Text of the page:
I give my body a black eye

Several bloggers over the last few days have been looking at how to translate 1 Corinthians 9:27, especially the part for which I can offer the literal translation

I give my body a black eye and lead it in slavery.

The conversation seems to have started with TC, who prefers the TNIV rendering

I strike a blow to my body and make it my slave.

Nathan’s first offering

I black my eyes, bringing my body into subjection

was later revised to

I beat my body down, forcing it into submission.

Doug responded to Nathan’s first version by noting that

The passage is replete with metaphors drawn from the experience of (especially) the Isthmian games which Paul may have experienced first hand. … his emphasis is on training rather than competing … Paul shows no sign of discomfort with the imagery of the gym, but seems at ease in the culture. (The other part of what makes it interesting, of course, is the immediacy of this kind of imagery for today’s fitness-obsessed society of largely unfit people.)

It is the training metaphor, therefore, that renders translations of verse 27 like RSV “I pommel my body” or NIV “I beat my body” and Nathan’s own “I black my eyes” so dubious. It’s indisputable that ὑπωπιάζω [hupopiazo] does mean “give someone a black eye” but the phrase makes little sense if it is taken literally. No-one in training injures themselves on purpose. …

Doug then offers his own rendering:

I put my body through a punishing training schedule.

The trouble with this, as I noted in a comment, is that there is nothing here to indicate that this is not to be taken literally. Doug’s wording suggests simply that Paul is saying that he visits the gym regularly. But surely that is not his point, especially in the light of 1 Timothy 4:8. I noted that

If Paul is putting his body through anything, it is not a literal exercise programme but abstinence from sin and from pleasures which might distract from the Lord’s work.

In response Doug asked me

whether anyone is in more danger of taking my English metaphors literally than they were 2000 years ago of taking Paul’s Greek metaphors literally.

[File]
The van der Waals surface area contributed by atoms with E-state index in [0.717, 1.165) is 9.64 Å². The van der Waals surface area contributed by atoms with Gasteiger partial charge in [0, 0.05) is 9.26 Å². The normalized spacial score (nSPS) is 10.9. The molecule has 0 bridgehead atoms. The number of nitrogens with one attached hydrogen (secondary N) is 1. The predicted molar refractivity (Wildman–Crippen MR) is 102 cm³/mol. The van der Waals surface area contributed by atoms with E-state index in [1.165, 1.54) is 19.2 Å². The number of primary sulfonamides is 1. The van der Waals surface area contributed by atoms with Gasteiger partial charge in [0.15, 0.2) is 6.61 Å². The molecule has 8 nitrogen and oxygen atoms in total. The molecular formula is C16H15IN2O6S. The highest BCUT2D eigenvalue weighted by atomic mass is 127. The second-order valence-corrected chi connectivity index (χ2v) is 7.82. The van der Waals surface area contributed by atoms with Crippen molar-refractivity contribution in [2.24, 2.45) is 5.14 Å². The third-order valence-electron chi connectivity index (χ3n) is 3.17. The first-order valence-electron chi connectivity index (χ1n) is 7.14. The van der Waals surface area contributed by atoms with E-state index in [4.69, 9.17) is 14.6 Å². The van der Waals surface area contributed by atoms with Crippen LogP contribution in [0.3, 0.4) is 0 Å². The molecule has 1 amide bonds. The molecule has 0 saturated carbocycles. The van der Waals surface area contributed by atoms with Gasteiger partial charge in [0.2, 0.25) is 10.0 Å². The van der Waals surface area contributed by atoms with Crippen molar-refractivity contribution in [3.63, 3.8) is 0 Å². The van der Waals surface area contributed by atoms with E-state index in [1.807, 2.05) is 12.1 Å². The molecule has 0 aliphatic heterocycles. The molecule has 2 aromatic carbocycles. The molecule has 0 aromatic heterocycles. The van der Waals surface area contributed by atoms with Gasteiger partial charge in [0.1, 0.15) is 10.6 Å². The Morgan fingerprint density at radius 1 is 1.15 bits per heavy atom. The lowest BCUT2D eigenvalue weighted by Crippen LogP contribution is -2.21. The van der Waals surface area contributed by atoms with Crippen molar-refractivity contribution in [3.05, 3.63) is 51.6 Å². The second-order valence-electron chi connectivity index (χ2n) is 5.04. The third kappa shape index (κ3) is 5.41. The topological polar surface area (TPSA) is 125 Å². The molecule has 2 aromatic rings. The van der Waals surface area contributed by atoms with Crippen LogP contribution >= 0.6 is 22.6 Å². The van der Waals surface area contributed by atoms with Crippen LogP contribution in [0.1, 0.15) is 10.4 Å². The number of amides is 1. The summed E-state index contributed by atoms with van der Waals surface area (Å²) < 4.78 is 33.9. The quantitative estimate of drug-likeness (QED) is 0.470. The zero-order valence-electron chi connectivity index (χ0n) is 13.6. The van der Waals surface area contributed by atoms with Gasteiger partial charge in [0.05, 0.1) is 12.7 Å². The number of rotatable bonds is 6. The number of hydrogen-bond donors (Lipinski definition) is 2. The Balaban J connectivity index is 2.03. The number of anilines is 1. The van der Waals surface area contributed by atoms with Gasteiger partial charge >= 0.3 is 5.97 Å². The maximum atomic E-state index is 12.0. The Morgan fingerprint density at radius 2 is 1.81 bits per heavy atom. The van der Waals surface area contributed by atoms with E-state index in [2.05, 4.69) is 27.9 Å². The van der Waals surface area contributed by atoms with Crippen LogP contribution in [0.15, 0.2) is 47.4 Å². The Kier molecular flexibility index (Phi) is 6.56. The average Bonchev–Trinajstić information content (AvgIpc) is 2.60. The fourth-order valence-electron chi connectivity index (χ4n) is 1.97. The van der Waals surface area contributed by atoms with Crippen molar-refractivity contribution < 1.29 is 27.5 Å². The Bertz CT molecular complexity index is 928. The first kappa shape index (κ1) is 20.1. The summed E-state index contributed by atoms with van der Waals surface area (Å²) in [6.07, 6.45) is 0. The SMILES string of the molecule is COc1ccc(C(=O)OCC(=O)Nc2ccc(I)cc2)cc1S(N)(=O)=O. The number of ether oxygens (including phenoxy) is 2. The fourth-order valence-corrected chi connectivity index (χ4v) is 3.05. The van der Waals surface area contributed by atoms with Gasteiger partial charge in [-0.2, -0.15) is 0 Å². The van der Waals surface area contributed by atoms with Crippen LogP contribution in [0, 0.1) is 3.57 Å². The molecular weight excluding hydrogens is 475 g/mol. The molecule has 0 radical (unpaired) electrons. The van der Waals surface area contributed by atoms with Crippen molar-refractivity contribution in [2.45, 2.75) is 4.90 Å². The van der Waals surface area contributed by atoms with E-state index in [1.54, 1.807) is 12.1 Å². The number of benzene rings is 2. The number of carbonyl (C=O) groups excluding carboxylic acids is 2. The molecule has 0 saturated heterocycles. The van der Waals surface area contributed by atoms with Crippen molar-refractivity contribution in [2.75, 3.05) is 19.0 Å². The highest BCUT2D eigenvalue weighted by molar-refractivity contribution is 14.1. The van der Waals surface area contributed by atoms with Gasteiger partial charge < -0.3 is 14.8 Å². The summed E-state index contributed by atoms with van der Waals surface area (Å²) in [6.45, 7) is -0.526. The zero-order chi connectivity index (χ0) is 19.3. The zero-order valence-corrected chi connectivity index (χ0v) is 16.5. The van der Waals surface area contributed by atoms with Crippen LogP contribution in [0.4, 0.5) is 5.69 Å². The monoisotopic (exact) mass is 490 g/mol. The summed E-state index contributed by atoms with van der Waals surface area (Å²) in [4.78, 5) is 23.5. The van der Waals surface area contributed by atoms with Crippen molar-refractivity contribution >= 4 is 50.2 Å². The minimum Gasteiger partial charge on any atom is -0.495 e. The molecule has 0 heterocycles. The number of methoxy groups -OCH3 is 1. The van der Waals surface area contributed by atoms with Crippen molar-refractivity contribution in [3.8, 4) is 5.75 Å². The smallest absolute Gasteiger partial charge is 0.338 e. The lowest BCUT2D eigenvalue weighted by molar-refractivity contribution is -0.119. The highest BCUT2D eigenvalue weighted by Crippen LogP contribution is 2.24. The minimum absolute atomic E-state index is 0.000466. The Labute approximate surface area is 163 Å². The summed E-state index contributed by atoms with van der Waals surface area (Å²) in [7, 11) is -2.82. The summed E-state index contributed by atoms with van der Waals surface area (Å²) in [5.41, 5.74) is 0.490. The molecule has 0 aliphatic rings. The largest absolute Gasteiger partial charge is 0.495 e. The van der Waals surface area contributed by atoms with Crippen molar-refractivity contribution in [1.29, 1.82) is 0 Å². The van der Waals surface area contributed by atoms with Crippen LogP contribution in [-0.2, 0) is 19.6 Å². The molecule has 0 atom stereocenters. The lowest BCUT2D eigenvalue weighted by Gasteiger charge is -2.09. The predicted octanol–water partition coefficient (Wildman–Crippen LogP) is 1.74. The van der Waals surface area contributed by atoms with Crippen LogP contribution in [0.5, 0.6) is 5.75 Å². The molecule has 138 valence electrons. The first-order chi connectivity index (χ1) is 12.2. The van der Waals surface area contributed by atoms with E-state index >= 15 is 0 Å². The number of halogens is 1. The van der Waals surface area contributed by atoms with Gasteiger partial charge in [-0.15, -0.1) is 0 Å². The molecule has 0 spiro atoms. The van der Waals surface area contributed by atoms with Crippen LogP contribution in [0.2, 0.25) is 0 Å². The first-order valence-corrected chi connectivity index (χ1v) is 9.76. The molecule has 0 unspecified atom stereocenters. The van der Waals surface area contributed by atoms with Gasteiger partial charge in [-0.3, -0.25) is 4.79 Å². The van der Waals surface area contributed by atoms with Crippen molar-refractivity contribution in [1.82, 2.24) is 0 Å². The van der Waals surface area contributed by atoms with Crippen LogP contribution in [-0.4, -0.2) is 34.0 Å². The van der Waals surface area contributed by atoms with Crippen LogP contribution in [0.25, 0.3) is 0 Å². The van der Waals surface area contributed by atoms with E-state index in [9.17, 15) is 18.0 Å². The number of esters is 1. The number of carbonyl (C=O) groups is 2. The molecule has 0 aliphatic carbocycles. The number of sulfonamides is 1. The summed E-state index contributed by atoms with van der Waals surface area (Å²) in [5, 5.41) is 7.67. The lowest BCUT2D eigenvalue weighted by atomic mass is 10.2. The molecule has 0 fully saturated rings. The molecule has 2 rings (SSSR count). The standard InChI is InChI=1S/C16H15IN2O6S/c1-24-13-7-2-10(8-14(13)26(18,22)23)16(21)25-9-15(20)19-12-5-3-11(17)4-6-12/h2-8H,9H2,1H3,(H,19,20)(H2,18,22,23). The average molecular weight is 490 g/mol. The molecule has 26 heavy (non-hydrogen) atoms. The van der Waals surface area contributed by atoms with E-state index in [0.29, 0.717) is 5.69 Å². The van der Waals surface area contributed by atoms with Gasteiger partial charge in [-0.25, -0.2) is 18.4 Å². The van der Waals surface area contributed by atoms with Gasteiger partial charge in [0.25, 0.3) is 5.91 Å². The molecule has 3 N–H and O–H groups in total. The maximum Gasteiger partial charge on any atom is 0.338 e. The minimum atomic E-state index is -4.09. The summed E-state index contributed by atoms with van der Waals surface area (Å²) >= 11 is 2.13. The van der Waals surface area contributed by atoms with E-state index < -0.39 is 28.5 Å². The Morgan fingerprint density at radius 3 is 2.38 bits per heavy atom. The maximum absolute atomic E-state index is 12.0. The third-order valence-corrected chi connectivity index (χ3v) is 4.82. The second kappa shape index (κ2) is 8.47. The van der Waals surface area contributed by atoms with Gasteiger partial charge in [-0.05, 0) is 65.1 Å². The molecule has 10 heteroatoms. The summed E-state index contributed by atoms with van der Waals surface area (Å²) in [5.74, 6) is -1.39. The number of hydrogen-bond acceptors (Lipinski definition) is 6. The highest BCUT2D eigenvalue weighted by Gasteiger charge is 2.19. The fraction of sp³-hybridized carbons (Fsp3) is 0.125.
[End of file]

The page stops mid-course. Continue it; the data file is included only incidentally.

In reply I wrote:

Good question, Doug. I would suggest that a more literal translation of Paul’s words, something like “I give my body a black eye and lead it in slavery”, could never be understood literally, but your “I put my body through a punishing training schedule” could. Perhaps to the original readers also this passage was so clearly non-literal that it could not be misunderstood as literal. Anyway I would presume that these words are not what would normally be used by someone going into training for the Isthmian Games: a boxer would certainly not punch himself! So I don’t think “I put my body through a punishing training schedule”, words which an athlete in training might actually say, is a very accurate translation.

My main point here is that we need to preserve the signals in the original text that language is not literal. Among those signals are that, in Doug’s words, “the phrase makes little sense if it is taken literally”. By tidying up the text so that it makes literal sense, Doug loses the signals of the metaphor, probably leading to misinterpretation.

But I do like the last part of Doug’s rendering of the verse:

so that I don’t become one of those who tell others what to do, but themselves collapse before the finishing line.

This reminds me of this interesting story, and picture, from the 1908 Olympics in London: a marathon runner who collapsed just before the finishing line and was helped across it – but later disqualified for receiving assistance.

10 thoughts on “I give my body a black eye

  1. Hi Peter,

    it’s nice to see you defending the need for a metaphor-for-metaphor translation here. At least, that is what I think you are doing.

    I don’t like Doug’s “training schedule” translation any more than you do, but it would also be nice to come up with an equivalent metaphor that is not quite so nonsensical as TNIV’s ‘strike a blow to my body’ is.

  2. Indeed, John. Can you suggest one? I don’t think I can. The problem is that in English if we use “body” we automatically think in literal terms, at least when talking about an individual. I don’t know if that was true in Koine Greek.

  3. John, Why would you call the TNIV’s “strike a blow to the body” nonsensical?

    We’re all aware of the difficulty in preserving the ancient metaphors so that they sense in the receptor language.

    I think the TNIV has a great effort when compared to other versions.

  4. Pingback: Boxing with metaphors: round 2 » MetaCatholic

  5. Peter,
    You’ve got company:

    Luke uses the word ὑπωπιάζω to translate the Aramaic of Jesus (who’s talking again about an exemplary woman in one of his parables). More on that in my comment at Nathan’s blog.

    Aristotle uses the word ὑπωπιάζω in accidental (shall we say “metaphorical”) hyperbole (when warning that hyperbole is just for the emotionally immature, like Jesus, who use hyperbole and who make emotional women examples for men). More on that in my comment at Doug’s blog.

  6. Pingback: The literary Bible: the winner’s wreath (redux) « He is Sufficient

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